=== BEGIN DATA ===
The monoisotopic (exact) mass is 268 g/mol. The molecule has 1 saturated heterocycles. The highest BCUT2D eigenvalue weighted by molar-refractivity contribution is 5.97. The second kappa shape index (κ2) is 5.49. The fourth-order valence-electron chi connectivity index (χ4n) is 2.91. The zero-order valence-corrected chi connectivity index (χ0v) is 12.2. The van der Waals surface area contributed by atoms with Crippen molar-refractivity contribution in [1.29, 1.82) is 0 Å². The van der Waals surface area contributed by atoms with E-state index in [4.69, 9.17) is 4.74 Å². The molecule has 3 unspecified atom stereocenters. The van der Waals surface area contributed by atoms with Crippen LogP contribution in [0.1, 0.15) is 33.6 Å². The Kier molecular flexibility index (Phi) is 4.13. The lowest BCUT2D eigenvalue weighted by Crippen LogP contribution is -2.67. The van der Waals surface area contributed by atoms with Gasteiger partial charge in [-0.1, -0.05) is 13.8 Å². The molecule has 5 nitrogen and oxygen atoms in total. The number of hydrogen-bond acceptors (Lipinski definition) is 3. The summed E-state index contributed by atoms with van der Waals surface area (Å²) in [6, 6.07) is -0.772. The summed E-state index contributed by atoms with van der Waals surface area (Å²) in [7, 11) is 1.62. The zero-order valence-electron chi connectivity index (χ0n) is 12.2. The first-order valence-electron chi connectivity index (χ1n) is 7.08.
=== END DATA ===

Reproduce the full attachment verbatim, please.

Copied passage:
The monoisotopic (exact) mass is 268 g/mol. The molecule has 1 saturated heterocycles. The highest BCUT2D eigenvalue weighted by molar-refractivity contribution is 5.97. The second kappa shape index (κ2) is 5.49. The fourth-order valence-electron chi connectivity index (χ4n) is 2.91. The zero-order valence-corrected chi connectivity index (χ0v) is 12.2. The van der Waals surface area contributed by atoms with Crippen molar-refractivity contribution in [1.29, 1.82) is 0 Å². The van der Waals surface area contributed by atoms with E-state index in [4.69, 9.17) is 4.74 Å². The molecule has 3 unspecified atom stereocenters. The van der Waals surface area contributed by atoms with Crippen LogP contribution in [0.1, 0.15) is 33.6 Å². The Kier molecular flexibility index (Phi) is 4.13. The lowest BCUT2D eigenvalue weighted by Crippen LogP contribution is -2.67. The van der Waals surface area contributed by atoms with Gasteiger partial charge in [-0.1, -0.05) is 13.8 Å². The molecule has 5 nitrogen and oxygen atoms in total. The number of hydrogen-bond acceptors (Lipinski definition) is 3. The summed E-state index contributed by atoms with van der Waals surface area (Å²) in [6, 6.07) is -0.772. The summed E-state index contributed by atoms with van der Waals surface area (Å²) in [7, 11) is 1.62. The zero-order valence-electron chi connectivity index (χ0n) is 12.2. The first-order valence-electron chi connectivity index (χ1n) is 7.08.